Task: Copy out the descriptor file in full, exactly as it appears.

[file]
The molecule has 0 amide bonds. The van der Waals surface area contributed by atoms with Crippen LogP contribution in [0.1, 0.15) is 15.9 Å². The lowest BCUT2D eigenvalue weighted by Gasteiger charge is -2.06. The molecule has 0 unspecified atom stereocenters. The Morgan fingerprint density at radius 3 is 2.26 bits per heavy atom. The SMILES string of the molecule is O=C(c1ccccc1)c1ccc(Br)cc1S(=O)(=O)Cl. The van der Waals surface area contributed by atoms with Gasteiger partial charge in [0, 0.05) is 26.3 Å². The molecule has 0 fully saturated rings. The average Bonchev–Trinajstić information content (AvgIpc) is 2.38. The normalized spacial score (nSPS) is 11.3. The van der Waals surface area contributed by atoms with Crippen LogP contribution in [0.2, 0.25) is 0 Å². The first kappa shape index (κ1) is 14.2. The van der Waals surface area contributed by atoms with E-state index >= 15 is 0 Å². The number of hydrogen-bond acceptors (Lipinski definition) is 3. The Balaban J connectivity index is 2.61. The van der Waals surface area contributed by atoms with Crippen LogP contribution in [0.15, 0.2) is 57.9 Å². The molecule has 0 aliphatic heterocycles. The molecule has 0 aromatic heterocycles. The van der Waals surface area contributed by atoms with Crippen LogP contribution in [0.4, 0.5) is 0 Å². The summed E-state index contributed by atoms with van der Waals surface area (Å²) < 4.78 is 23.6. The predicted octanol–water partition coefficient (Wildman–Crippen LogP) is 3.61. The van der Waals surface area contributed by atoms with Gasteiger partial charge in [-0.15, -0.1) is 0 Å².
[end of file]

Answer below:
The molecule has 0 amide bonds. The van der Waals surface area contributed by atoms with Crippen LogP contribution in [0.1, 0.15) is 15.9 Å². The lowest BCUT2D eigenvalue weighted by Gasteiger charge is -2.06. The molecule has 0 unspecified atom stereocenters. The Morgan fingerprint density at radius 3 is 2.26 bits per heavy atom. The SMILES string of the molecule is O=C(c1ccccc1)c1ccc(Br)cc1S(=O)(=O)Cl. The van der Waals surface area contributed by atoms with Gasteiger partial charge in [0, 0.05) is 26.3 Å². The molecule has 0 fully saturated rings. The average Bonchev–Trinajstić information content (AvgIpc) is 2.38. The normalized spacial score (nSPS) is 11.3. The van der Waals surface area contributed by atoms with Crippen LogP contribution in [0.2, 0.25) is 0 Å². The first kappa shape index (κ1) is 14.2. The van der Waals surface area contributed by atoms with E-state index >= 15 is 0 Å². The number of hydrogen-bond acceptors (Lipinski definition) is 3. The Balaban J connectivity index is 2.61. The van der Waals surface area contributed by atoms with Crippen LogP contribution in [0.15, 0.2) is 57.9 Å². The molecule has 0 aliphatic heterocycles. The molecule has 0 aromatic heterocycles. The van der Waals surface area contributed by atoms with Crippen LogP contribution in [0.4, 0.5) is 0 Å². The summed E-state index contributed by atoms with van der Waals surface area (Å²) < 4.78 is 23.6. The predicted octanol–water partition coefficient (Wildman–Crippen LogP) is 3.61. The van der Waals surface area contributed by atoms with Gasteiger partial charge in [-0.15, -0.1) is 0 Å².